Introduction to Social Influence, Persuasion, Compliance & Propaganda This portion of the Working Psychology website offers a brief introduction to a big topic: social influence, the modern, scientific study of persuasion, compliance, propaganda, "brainwashing," and the ethics that surround these issues. Although these topics aren't always simple (it is, after all, science), I've done my best to make this introduction interesting. Since Aristotle recorded his principles of persuasion in Rhetoric, humans have attempted to define and refine the principles of successful influence. Persuasion has been studied as an art for most of human history. 5 Psychological Experiments That Reveal Our Dark Side We present you the most notorious and most popular experiments of all-time. Some of the most fascinating and deplorable experiments ever conducted that proove that we do have a dark side… During the 1950s, Solomon Asch conducted and published a series of laboratory experiments that demonstrated the degree to which an individual’s own opinions are influenced by those of a majority group. Male college students participated in a simple “perceptual” task. In reality, all but one of the participants were “confederates” (i.e., actors), and the true focus of the study was about how the remaining student (i.e., the real participant) would react to the confederates’ behavior. Only one participant was actually a genuine subject for the experiment, the rest being confederates, carefully tutored to give certain pre-selected responses.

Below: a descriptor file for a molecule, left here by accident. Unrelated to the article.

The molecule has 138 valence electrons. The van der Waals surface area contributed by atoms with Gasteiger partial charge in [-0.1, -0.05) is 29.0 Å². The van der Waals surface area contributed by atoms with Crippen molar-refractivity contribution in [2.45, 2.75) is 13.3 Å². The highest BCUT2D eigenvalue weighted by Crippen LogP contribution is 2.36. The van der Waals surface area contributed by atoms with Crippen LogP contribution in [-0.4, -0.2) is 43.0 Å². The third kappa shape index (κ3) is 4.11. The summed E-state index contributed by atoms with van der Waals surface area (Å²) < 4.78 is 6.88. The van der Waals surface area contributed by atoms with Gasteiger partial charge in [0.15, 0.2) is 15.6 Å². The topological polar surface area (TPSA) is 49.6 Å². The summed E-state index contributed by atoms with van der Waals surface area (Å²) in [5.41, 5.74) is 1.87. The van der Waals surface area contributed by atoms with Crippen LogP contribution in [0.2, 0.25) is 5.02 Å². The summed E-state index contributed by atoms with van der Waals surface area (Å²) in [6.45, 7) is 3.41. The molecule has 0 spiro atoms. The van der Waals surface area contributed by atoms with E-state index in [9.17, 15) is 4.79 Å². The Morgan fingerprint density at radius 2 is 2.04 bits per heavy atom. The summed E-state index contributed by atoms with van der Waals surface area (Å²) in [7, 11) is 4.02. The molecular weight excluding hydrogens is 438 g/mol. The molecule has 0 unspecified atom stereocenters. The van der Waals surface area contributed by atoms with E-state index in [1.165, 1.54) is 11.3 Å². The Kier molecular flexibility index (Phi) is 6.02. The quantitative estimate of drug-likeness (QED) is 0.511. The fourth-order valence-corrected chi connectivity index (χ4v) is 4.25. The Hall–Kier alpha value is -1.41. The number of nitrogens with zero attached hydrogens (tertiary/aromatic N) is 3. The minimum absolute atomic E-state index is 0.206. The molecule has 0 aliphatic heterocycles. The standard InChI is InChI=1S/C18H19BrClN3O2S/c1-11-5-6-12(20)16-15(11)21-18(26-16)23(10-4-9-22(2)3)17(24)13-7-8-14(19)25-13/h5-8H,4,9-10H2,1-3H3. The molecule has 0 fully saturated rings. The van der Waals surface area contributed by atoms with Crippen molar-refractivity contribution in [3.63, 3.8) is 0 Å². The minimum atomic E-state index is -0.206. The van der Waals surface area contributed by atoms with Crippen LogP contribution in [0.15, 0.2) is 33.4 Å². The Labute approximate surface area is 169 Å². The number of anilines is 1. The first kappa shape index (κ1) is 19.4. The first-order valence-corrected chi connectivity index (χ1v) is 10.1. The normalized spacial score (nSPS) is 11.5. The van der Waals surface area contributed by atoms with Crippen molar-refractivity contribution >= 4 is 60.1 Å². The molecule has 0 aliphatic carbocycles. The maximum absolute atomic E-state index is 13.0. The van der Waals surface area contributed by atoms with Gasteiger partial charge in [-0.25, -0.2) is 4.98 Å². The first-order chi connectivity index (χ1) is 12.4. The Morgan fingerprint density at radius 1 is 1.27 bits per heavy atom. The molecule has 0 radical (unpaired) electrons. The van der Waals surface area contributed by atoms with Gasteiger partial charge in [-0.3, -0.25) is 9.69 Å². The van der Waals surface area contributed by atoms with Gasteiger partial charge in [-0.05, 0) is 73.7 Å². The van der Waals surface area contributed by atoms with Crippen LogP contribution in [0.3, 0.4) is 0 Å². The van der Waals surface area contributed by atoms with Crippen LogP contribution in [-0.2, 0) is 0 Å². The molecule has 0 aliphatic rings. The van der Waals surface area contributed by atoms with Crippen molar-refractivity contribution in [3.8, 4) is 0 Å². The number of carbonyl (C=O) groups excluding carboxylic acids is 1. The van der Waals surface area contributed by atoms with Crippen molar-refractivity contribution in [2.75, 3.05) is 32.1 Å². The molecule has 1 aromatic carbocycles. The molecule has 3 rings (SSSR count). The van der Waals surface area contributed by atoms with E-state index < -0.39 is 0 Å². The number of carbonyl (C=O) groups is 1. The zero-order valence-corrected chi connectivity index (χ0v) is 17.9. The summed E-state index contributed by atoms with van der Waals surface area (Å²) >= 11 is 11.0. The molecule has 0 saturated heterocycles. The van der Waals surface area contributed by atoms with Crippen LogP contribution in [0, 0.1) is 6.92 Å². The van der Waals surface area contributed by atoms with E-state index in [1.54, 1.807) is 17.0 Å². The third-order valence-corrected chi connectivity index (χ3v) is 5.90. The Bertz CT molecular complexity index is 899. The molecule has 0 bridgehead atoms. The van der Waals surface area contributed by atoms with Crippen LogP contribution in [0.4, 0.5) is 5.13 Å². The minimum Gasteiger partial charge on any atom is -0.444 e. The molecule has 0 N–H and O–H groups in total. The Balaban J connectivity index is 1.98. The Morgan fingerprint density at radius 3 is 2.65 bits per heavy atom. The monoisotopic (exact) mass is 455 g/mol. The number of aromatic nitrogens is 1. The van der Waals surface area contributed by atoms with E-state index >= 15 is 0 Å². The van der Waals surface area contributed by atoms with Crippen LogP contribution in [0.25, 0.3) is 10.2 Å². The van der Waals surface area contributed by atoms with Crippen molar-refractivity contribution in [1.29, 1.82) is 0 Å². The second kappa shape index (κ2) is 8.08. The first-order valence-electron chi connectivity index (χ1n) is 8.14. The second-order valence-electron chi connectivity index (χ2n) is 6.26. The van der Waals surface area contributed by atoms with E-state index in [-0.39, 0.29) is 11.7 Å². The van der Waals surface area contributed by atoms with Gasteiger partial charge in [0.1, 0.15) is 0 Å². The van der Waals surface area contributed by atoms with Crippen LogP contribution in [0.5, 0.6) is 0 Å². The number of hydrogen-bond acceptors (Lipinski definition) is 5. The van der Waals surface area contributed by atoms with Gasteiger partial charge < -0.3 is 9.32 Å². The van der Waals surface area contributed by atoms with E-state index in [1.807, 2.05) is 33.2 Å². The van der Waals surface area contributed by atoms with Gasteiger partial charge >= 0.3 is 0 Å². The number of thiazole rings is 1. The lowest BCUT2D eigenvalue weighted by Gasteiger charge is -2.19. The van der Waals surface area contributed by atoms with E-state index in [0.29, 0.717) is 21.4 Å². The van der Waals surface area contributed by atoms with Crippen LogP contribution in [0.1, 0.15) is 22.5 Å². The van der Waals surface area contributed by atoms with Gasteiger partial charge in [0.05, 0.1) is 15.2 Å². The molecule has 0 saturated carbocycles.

Psycology: Know Thyself I’ve decided to start a series called 100 Things You Should Know about People. As in: 100 things you should know if you are going to design an effective and persuasive website, web application or software application. Or maybe just 100 things that everyone should know about humans! The order that I’ll present these 100 things is going to be pretty random. So the fact that this first one is first doesn’t mean that’s it’s the most important.. just that it came to mind first.
How To Treat Others: 5 Lessons From an Unknown Author Five Lessons About How To Treat People -- Author Unknown 1. First Important Lesson - "Know The Cleaning Lady" Nicholas Humphrey:THE EVOLVED SELF-MANAGEMENT SYSTEM I realized it must be the result of a trick that has been played by human culture. The trick isto persuade sick people that they have a "license" to get better, because they'rein the hands of supposed specialists who know what's best for them and can offer practical help and reinforcements. And the reason this works is that it reassures people—subconsciously —that the costs of self-cure will be affordable and that it's safe to let down their guard. So health has improved because of a cultural subterfuge. It's been a pretty remarkable development.
Poll Shows School Shooting Sways Views on Guns As President Obama tries to persuade a reluctant Congress to pass new gun laws, the poll found that a majority of Americans — 54 percent — think gun control laws should be tightened, up markedly from a CBS News poll last April that found that only 39 percent backed stricter laws. The rise in support for stricter gun laws stretched across political lines, including an 18-point increase among Republicans. A majority of independents now back stricter gun laws.